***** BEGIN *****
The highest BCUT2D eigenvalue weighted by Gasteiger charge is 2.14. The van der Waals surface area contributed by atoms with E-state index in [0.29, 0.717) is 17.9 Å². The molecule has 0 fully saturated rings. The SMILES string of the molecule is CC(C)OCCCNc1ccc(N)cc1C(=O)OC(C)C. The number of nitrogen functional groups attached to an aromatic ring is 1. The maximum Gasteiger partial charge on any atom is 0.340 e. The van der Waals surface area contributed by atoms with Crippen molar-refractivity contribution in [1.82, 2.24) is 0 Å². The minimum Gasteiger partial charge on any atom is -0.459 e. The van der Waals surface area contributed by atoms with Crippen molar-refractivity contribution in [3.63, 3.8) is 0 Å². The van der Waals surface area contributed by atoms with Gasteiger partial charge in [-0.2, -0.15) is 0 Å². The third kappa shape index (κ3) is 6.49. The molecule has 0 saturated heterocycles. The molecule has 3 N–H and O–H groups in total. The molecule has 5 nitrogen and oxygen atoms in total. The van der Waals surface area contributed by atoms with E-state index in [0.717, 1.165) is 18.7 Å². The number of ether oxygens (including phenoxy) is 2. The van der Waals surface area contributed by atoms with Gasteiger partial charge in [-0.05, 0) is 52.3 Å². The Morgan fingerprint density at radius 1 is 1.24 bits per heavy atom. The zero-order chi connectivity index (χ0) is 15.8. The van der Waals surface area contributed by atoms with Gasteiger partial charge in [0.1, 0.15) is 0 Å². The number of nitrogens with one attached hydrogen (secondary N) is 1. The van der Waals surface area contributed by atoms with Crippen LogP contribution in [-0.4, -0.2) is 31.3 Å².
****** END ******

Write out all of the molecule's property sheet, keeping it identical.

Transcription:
The highest BCUT2D eigenvalue weighted by Gasteiger charge is 2.14. The van der Waals surface area contributed by atoms with E-state index in [0.29, 0.717) is 17.9 Å². The molecule has 0 fully saturated rings. The SMILES string of the molecule is CC(C)OCCCNc1ccc(N)cc1C(=O)OC(C)C. The number of nitrogen functional groups attached to an aromatic ring is 1. The maximum Gasteiger partial charge on any atom is 0.340 e. The van der Waals surface area contributed by atoms with Crippen molar-refractivity contribution in [1.82, 2.24) is 0 Å². The minimum Gasteiger partial charge on any atom is -0.459 e. The van der Waals surface area contributed by atoms with Crippen molar-refractivity contribution in [3.63, 3.8) is 0 Å². The van der Waals surface area contributed by atoms with Gasteiger partial charge in [-0.2, -0.15) is 0 Å². The third kappa shape index (κ3) is 6.49. The molecule has 0 saturated heterocycles. The molecule has 3 N–H and O–H groups in total. The molecule has 5 nitrogen and oxygen atoms in total. The van der Waals surface area contributed by atoms with E-state index in [0.717, 1.165) is 18.7 Å². The number of ether oxygens (including phenoxy) is 2. The van der Waals surface area contributed by atoms with Gasteiger partial charge in [-0.05, 0) is 52.3 Å². The Morgan fingerprint density at radius 1 is 1.24 bits per heavy atom. The zero-order chi connectivity index (χ0) is 15.8. The van der Waals surface area contributed by atoms with Gasteiger partial charge in [0.1, 0.15) is 0 Å². The number of nitrogens with one attached hydrogen (secondary N) is 1. The van der Waals surface area contributed by atoms with Crippen LogP contribution in [-0.4, -0.2) is 31.3 Å².